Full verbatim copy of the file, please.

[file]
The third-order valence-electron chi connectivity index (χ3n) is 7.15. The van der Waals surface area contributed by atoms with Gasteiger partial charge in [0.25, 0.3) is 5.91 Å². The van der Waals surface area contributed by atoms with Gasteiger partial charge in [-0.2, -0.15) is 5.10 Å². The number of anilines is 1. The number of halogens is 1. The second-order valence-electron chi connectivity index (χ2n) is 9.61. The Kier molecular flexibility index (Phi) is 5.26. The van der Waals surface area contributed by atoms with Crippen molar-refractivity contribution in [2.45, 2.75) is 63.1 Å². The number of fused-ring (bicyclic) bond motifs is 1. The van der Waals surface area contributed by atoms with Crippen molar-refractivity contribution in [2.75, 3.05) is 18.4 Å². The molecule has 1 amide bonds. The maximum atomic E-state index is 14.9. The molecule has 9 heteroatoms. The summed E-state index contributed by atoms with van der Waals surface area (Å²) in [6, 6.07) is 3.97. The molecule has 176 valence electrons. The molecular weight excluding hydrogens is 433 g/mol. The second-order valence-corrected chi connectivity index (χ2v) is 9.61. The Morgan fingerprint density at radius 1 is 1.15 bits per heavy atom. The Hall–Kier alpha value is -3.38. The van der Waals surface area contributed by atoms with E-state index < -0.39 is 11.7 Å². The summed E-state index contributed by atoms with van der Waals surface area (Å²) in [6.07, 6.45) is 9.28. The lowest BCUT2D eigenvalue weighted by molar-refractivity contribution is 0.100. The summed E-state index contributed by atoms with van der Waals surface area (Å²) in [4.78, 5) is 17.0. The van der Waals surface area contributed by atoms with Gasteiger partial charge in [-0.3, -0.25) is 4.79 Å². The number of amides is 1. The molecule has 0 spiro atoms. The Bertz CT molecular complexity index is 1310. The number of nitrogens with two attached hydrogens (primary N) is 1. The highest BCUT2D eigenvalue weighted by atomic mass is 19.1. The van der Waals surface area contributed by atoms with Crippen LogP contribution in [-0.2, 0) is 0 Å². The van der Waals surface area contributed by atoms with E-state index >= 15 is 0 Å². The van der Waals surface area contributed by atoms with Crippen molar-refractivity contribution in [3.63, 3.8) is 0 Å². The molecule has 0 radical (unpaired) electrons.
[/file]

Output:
The third-order valence-electron chi connectivity index (χ3n) is 7.15. The van der Waals surface area contributed by atoms with Gasteiger partial charge in [0.25, 0.3) is 5.91 Å². The van der Waals surface area contributed by atoms with Gasteiger partial charge in [-0.2, -0.15) is 5.10 Å². The number of anilines is 1. The number of halogens is 1. The second-order valence-electron chi connectivity index (χ2n) is 9.61. The Kier molecular flexibility index (Phi) is 5.26. The van der Waals surface area contributed by atoms with Crippen molar-refractivity contribution in [2.45, 2.75) is 63.1 Å². The number of fused-ring (bicyclic) bond motifs is 1. The van der Waals surface area contributed by atoms with Crippen molar-refractivity contribution in [2.75, 3.05) is 18.4 Å². The molecule has 1 amide bonds. The maximum atomic E-state index is 14.9. The molecule has 9 heteroatoms. The summed E-state index contributed by atoms with van der Waals surface area (Å²) in [6, 6.07) is 3.97. The molecule has 176 valence electrons. The molecular weight excluding hydrogens is 433 g/mol. The second-order valence-corrected chi connectivity index (χ2v) is 9.61. The Morgan fingerprint density at radius 1 is 1.15 bits per heavy atom. The Hall–Kier alpha value is -3.38. The van der Waals surface area contributed by atoms with E-state index < -0.39 is 11.7 Å². The summed E-state index contributed by atoms with van der Waals surface area (Å²) in [6.07, 6.45) is 9.28. The lowest BCUT2D eigenvalue weighted by molar-refractivity contribution is 0.100. The summed E-state index contributed by atoms with van der Waals surface area (Å²) in [4.78, 5) is 17.0. The van der Waals surface area contributed by atoms with Gasteiger partial charge in [-0.3, -0.25) is 4.79 Å². The number of amides is 1. The molecule has 0 spiro atoms. The Bertz CT molecular complexity index is 1310. The number of nitrogens with two attached hydrogens (primary N) is 1. The highest BCUT2D eigenvalue weighted by atomic mass is 19.1. The van der Waals surface area contributed by atoms with Crippen LogP contribution in [-0.2, 0) is 0 Å². The van der Waals surface area contributed by atoms with E-state index >= 15 is 0 Å². The van der Waals surface area contributed by atoms with Crippen molar-refractivity contribution in [3.63, 3.8) is 0 Å². The molecule has 0 radical (unpaired) electrons.